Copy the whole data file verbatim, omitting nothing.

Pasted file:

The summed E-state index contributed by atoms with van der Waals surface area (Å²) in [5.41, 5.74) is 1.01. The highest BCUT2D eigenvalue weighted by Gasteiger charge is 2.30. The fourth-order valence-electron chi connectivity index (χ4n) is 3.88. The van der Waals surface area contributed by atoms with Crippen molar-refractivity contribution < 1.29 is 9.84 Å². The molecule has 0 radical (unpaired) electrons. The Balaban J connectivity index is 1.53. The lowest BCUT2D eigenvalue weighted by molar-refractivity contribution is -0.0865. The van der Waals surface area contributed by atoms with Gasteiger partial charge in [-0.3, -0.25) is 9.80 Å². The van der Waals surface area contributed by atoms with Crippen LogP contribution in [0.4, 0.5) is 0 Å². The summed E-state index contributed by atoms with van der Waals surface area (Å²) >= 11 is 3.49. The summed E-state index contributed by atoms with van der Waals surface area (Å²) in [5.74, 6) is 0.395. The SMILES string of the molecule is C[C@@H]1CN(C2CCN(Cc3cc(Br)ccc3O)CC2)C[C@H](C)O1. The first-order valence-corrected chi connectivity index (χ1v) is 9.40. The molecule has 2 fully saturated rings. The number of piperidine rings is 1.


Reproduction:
The summed E-state index contributed by atoms with van der Waals surface area (Å²) in [5.41, 5.74) is 1.01. The highest BCUT2D eigenvalue weighted by Gasteiger charge is 2.30. The fourth-order valence-electron chi connectivity index (χ4n) is 3.88. The van der Waals surface area contributed by atoms with Crippen molar-refractivity contribution < 1.29 is 9.84 Å². The molecule has 0 radical (unpaired) electrons. The Balaban J connectivity index is 1.53. The lowest BCUT2D eigenvalue weighted by molar-refractivity contribution is -0.0865. The van der Waals surface area contributed by atoms with Gasteiger partial charge in [-0.3, -0.25) is 9.80 Å². The van der Waals surface area contributed by atoms with Crippen LogP contribution in [0.4, 0.5) is 0 Å². The summed E-state index contributed by atoms with van der Waals surface area (Å²) >= 11 is 3.49. The summed E-state index contributed by atoms with van der Waals surface area (Å²) in [5.74, 6) is 0.395. The SMILES string of the molecule is C[C@@H]1CN(C2CCN(Cc3cc(Br)ccc3O)CC2)C[C@H](C)O1. The first-order valence-corrected chi connectivity index (χ1v) is 9.40. The molecule has 2 fully saturated rings. The number of piperidine rings is 1.